After wheat, rice and maize, potato is the 4th largest crop of foodstuff and has become a staple of many countries’ diets. With a high content in vitamins, starch and the power to get a belly full, this humble tuber spread from his native Peru to all corners of the world. And why not learn a bit about its history while cooking at the same time?
Here are 5 recipes to retrace the steps of the potato throughout the world
Peru, birthplace of the potato and the recipe for Papa a la huancaína
Papa a la huancaína is an appetizer made from yellow potatoes bathed in a sauce made from fresh cheese, pepper, evaporated milk and garnished with lettuce and egg. Since it is a cold dish, papa a la huancaina is a favorite for picnics and outings.
The Spread to Europe and the Belgian Fries
So, is it any wonder than the fries are associated with Belgium? Although the paternity of “French fries” is disputed between France and Belgium, the latter has definitely the upper hand in fries-making, , mussels and fries being the country’s unofficial national dish. But what makes the Belgian fries so much better than the others?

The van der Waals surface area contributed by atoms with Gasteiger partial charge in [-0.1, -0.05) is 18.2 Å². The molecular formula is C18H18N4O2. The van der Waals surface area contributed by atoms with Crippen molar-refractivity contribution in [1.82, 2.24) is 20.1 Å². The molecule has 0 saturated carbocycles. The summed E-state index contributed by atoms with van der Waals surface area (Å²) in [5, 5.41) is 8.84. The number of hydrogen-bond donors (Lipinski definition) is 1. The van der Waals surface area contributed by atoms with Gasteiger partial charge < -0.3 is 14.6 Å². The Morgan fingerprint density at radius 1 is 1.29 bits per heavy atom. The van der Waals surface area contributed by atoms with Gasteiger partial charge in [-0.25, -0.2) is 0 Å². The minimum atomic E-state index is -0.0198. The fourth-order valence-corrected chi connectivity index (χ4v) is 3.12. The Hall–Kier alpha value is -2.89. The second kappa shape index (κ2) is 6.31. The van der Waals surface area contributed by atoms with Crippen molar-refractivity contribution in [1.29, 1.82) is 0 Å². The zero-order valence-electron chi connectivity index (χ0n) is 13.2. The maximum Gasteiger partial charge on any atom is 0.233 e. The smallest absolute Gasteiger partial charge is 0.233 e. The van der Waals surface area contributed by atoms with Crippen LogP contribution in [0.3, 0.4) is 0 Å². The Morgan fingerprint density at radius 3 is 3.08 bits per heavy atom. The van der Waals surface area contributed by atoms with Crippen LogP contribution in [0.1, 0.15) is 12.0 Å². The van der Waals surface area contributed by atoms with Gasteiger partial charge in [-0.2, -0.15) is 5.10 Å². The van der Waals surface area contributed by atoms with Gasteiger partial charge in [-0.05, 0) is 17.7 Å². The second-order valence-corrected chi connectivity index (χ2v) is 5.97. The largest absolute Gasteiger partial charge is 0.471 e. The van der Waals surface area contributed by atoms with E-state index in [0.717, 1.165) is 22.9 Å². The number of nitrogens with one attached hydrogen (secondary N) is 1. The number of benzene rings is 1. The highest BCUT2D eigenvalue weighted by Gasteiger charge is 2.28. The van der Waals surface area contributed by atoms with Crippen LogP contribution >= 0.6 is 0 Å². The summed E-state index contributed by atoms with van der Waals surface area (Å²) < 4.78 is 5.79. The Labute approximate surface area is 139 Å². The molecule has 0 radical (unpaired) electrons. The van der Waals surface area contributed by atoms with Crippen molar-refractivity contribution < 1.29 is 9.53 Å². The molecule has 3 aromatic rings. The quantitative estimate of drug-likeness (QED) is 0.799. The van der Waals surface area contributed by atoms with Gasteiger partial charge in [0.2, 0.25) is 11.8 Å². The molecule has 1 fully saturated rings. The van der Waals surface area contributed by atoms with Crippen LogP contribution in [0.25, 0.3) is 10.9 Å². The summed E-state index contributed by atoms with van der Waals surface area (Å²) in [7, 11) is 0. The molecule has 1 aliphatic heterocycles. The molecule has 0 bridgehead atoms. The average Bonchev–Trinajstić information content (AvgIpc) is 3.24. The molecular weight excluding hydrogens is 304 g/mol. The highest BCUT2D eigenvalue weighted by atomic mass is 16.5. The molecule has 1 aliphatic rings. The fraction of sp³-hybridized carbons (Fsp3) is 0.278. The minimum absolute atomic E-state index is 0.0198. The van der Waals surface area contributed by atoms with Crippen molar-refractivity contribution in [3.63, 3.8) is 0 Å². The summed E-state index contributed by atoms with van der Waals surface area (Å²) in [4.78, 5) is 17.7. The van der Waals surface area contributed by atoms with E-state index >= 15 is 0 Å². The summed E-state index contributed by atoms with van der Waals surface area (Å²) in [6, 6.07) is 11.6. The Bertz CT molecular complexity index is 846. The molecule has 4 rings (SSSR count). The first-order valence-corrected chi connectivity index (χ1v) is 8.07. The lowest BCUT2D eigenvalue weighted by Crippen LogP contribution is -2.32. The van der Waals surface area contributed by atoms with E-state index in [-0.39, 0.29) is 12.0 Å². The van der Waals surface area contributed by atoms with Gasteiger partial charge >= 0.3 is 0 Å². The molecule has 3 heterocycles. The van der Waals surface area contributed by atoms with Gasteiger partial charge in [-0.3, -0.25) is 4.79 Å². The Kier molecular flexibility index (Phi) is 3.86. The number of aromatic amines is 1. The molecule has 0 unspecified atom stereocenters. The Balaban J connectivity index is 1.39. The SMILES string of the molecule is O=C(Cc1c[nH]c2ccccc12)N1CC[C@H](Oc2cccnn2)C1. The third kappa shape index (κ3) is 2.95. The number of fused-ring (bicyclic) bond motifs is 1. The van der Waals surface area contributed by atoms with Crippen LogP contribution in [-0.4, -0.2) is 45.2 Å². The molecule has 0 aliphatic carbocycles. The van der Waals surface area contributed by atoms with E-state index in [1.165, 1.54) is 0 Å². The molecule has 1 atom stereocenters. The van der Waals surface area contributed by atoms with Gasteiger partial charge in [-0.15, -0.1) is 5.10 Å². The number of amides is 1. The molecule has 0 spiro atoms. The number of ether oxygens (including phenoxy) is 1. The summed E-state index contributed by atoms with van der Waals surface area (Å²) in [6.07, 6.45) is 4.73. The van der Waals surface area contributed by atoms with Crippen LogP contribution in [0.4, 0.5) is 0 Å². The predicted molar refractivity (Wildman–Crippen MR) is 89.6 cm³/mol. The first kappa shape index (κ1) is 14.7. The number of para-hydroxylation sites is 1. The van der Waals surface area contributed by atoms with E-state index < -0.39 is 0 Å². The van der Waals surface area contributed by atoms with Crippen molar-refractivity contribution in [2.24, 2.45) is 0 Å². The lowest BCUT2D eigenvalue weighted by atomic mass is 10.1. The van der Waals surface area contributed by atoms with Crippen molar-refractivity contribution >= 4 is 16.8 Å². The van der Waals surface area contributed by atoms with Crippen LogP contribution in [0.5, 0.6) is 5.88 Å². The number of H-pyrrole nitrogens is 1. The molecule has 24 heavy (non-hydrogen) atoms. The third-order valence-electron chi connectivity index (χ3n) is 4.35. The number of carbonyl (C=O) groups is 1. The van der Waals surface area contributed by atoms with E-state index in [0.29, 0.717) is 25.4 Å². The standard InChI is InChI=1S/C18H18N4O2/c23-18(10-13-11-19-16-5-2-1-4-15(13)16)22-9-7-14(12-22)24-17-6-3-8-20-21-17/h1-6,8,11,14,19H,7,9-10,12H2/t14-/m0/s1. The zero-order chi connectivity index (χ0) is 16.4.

The Polish potato pancake: plenze/placki
In Poland, one of the main potato-dish is “plenze” (also called “placki”), a kind of potato pancake that can be either sweet (sprinkled with sugar and topped with jam or applesauce) or savory (with meat sauce, goulash, sour cream, cheese…)
A Maghreb specialty: the Chicken tagine with potato and preserved lemon
In the Maghreb, the potato was well accepted and soon, became part of the local gastronomy. The recipe of chicken tagine with potatoes and lemons is the example of how a new food can be included, and even welcomed, in a traditional dish such as tagine.
Cooking in Asia: Gamja Jorim, Korean-style potatoes
In South Korea, Gamja Jorim (or braised potatoes) has become a classic side dish, often packed in lunch boxes. Funnily enough, it is often served… with rice.